Student at TMV’S Lokmanya Tilak Law College, Pune, India
Corporal punishment is a form of physical punishment inflicted on children as a way of disciplining them. It entails striking, spanking, slapping, or any other physical harm that might have long-term psychological impacts on kids. In India, using physical punishment is a regular practice in homes, schools, and even some places of worship. The Indian government has, however, taken steps to forbid corporal punishment and support constructive discipline techniques. Every child has the right to receive education in India that is both secure and caring, as education is considered as a fundamental right in India. The Right to Education Act of 2009 forbids the use of corporal punishment and psychological bullying against students. Any action that produces pain or suffering, such as beating, slapping, or caning, is considered physical punishment according to the statute. Anyone found in violation of this law faces fines or imprisonment. The use of corporal punishment on minors is prohibited by the Indian Penal Code (IPC). According to Section 323 of the IPC, anyone who injures a child may be sentenced to up to one year in prison, a fine, or both. A person who strikes a child or uses unlawful force against them is also subject to a fine or imprisonment for up to three years under Section 352 of the IPC. The use of corporal punishment is still common in some areas of India notwithstanding these rules. Some parents and educators think that using physical punishment to control children and instill good behaviour in them is vital. However, studies have demonstrated that corporal punishment can negatively impact kids’ emotional and mental health, resulting in anxiety, sadness, and hostility.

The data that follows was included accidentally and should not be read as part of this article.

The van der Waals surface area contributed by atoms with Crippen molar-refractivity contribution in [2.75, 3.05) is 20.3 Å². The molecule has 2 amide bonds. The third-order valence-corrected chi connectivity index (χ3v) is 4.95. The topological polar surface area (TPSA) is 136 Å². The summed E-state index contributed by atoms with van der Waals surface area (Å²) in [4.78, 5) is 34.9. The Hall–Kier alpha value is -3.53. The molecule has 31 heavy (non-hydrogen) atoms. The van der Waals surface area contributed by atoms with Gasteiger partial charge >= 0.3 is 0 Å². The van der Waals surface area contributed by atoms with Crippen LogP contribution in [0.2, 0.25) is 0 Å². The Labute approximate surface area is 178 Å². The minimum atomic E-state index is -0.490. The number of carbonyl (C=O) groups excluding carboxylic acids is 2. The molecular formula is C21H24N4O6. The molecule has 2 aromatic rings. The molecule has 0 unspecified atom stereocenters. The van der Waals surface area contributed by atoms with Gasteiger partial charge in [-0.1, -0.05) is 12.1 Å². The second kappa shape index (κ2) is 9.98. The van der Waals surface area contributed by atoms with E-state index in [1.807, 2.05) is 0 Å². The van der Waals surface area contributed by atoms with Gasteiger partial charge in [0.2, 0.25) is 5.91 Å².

International Journal of Law Management and Humanities, Volume 6, Issue 2, Page 1589 - 1593DOI: https://doij.org/10.10000/IJLMH.114543
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